Researchers establish long-sought source of ocean methane

Researchers establish long-sought source of ocean methane

A significant amount of the methane naturally released into the atmosphere comes from the ocean. This has long puzzled scientists because there are no known methane-producing organisms near the ocean’s surface. A team of researchers has made a discovery that could help to answer this ‘ocean methane paradox.’

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Living on thin air — microbe mystery solved

Living on thin air — microbe mystery solved

Scientists have discovered that microbes in Antarctica have a previously unknown ability to scavenge hydrogen, carbon monoxide and carbon dioxide from the air to stay alive in the extreme conditions. The find has implications for the search for life on other planets, suggesting extraterrestrial microbes could also rely on trace atmospheric gases for survival.

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Freezing trees, finding answers

Freezing trees, finding answers

Ice storms can wreak havoc on communities. Frozen limbs, dragged down by the weight of the ice, can snap off and fall on cars, homes, and power lines. But scientists aren’t sure how ice storms affect long-term forest health. Researchers are changing that.

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Forests are the key to fresh water

Forests are the key to fresh water

Freshwater resources are critical to both human civilization and natural ecosystems, but researchers have discovered that changes to ground vegetation can have as much of an impact on global water resources as climate change.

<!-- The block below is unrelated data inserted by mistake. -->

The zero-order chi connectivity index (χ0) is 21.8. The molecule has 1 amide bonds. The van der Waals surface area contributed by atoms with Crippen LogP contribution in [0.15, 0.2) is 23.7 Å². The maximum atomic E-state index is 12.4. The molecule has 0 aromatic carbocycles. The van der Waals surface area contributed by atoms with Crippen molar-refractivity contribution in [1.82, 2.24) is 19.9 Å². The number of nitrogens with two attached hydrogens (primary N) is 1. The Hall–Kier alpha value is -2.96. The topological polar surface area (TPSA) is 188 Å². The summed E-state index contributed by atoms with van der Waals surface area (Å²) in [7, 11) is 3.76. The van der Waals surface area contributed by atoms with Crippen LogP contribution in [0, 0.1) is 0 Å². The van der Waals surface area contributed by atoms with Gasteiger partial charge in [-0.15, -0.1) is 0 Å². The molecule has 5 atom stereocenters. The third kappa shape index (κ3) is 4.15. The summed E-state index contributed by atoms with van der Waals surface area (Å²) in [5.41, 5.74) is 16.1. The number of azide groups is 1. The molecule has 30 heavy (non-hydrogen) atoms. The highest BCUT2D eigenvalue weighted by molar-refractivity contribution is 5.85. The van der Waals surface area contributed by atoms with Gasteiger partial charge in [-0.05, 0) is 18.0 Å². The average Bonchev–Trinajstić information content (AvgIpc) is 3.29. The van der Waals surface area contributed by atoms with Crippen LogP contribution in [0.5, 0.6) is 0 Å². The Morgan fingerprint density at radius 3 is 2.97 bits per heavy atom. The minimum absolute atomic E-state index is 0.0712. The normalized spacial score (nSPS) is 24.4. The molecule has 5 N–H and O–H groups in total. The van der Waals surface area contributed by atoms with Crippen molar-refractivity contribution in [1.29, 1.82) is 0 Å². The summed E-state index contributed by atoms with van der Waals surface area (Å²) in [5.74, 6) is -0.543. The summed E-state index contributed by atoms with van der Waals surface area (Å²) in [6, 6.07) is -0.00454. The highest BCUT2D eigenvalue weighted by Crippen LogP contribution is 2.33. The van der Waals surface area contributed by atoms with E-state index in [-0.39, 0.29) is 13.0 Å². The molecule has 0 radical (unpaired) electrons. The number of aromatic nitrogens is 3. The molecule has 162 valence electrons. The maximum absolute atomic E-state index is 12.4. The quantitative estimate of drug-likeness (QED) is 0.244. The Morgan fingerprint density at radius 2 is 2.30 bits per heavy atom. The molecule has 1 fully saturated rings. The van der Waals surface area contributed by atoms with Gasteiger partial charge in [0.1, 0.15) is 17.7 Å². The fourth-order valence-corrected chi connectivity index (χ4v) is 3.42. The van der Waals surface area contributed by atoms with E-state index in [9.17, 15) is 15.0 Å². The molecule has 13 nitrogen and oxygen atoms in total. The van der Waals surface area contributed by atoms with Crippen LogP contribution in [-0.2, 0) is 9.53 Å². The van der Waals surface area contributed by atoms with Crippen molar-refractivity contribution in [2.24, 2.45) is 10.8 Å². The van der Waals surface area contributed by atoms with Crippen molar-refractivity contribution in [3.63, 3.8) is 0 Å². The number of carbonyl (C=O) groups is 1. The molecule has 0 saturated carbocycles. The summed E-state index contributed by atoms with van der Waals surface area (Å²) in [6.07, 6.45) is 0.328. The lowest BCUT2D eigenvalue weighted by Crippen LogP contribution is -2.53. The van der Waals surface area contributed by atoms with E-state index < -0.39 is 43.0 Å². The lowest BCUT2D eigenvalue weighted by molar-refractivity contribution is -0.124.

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Once they start composting, people find other ways to be ‘green’: With new city program, residents increased energy, water conservation

Once they start composting, people find other ways to be ‘green’: With new city program, residents increased energy, water conservation

Composting food scraps can prompt people to make other earth-friendly choices, new research has found.

When one California city started a composting program to keep food waste out of its landfill, residents began to pay more attention to other environmentally sound practices, such as taking shorter showers, according to a study led by Nicole Sintov, an assistant professor of behavior, decision making and sustainability at The Ohio State University.

“In our study, one pro-environment change appeared to lead to other benefits and that could be important to know as city leaders and others consider conservation projects,” said Sintov, formerly of the University of Southern California.

The study was part of a larger effort to look at the success of the composting program. Sintov’s study included 284 residents of Costa Mesa, a Southern California city that in 2015 began offering curbside recycling and compost pickup for its residents. Prior to the program, no curbside recycling was offered, Sintov said. The research appears in the journal Environment and Behavior.